Environmental signaling and evolutionary change: Can exposure of pregnant mammals to environmental estrogens lead to epigenetically induced evolutionary changes in embryos?
DNA methylation is one of the epigenetic and hereditary mechanisms regulating genetic expression in mammalian cells. In this review, we propose how certain natural agents, through their dietary consumption, could induce changes in physiological aspects in mammalian mothers, leading to alterations in DNA methylation patterns of the developing fetus and to the emergence of new phenotypes and evolutionary change. Nevertheless, we hypothesize that this process would require (i) certain key periods in the ontogeny of the organism where the environmental stimuli could produce effects, (ii) particular environmental agents as such stimuli, and (iii) that a genomic persistent change be consequently produced in a population. Depending on the persistence of the environmental stimuli and on whether the affected genes are imprinted genes, induced changes in DNA methylation patterns could become persistent. Moreover, some fragments could be more frequently methylated than others over several generat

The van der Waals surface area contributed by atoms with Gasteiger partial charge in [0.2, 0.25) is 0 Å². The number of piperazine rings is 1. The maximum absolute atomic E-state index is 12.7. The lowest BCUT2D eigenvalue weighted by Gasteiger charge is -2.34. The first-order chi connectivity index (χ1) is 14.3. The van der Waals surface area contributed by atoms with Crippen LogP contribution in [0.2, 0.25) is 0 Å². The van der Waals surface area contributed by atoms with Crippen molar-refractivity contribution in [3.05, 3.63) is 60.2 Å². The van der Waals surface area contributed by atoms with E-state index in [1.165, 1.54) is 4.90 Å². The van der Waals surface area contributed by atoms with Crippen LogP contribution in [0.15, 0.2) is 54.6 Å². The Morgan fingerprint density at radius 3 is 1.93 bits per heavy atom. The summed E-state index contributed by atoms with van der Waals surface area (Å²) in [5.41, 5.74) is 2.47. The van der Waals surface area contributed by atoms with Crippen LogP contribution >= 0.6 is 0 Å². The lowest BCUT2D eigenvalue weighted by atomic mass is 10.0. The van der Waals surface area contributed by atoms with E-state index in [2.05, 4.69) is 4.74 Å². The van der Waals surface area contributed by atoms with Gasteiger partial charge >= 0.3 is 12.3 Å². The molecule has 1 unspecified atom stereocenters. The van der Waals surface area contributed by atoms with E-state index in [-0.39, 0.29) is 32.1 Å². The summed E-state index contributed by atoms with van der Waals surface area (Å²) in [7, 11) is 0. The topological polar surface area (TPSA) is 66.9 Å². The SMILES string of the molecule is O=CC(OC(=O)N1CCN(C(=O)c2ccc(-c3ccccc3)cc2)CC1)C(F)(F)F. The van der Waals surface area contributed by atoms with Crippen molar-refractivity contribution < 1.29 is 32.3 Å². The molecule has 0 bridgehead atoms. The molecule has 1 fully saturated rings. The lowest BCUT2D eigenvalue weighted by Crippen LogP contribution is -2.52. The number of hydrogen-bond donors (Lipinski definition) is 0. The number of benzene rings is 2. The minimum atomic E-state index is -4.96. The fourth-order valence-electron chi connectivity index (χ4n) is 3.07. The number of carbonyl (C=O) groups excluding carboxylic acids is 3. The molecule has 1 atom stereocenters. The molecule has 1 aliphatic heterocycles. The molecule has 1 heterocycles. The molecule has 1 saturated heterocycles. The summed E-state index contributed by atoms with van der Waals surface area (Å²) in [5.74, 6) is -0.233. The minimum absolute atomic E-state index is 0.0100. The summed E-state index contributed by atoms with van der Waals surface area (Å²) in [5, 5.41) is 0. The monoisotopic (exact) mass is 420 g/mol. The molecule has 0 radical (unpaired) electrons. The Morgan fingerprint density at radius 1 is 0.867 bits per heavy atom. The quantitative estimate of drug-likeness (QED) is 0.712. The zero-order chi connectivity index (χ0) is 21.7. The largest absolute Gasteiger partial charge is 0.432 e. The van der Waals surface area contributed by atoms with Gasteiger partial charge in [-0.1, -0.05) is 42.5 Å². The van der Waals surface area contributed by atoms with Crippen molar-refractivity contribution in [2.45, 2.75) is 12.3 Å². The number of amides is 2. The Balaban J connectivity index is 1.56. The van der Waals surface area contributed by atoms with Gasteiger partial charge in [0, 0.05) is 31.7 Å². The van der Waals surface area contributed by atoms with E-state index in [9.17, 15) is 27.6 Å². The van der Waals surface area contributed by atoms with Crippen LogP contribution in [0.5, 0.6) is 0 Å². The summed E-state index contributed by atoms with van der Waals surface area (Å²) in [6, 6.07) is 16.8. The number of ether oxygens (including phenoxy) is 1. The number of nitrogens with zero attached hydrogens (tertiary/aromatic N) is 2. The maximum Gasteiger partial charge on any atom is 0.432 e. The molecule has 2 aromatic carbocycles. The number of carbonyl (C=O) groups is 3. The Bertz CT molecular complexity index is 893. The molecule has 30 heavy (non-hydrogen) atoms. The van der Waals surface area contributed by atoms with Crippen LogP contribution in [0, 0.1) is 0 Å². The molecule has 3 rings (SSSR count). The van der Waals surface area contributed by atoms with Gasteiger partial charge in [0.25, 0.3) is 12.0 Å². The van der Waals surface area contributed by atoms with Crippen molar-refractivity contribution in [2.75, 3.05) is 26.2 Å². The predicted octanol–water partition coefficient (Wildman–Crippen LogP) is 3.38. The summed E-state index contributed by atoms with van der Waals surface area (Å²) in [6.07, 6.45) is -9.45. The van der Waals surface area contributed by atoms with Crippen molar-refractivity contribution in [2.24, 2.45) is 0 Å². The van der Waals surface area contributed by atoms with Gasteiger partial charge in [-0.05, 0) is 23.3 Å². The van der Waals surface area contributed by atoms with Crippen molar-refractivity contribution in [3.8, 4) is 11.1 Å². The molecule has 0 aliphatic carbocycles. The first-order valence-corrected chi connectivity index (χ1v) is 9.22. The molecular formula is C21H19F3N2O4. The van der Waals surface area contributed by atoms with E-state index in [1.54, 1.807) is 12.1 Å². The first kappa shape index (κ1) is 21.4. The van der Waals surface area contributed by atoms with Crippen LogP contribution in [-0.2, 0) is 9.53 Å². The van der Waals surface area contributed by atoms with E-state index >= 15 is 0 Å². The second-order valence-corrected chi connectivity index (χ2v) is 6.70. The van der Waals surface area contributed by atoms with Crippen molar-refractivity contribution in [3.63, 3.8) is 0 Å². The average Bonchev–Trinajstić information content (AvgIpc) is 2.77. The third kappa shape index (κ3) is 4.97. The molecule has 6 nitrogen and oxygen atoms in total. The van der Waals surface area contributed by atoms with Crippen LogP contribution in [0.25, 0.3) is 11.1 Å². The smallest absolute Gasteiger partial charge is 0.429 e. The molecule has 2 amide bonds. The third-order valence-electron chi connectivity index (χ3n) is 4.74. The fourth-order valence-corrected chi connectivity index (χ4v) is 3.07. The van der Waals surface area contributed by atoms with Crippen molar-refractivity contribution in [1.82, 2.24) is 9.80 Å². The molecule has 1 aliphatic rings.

Artículo de publicación SCOPUS
Quote ItemEvolution and Development, Volumen 7, Issue 4, 2018, Pages 341-350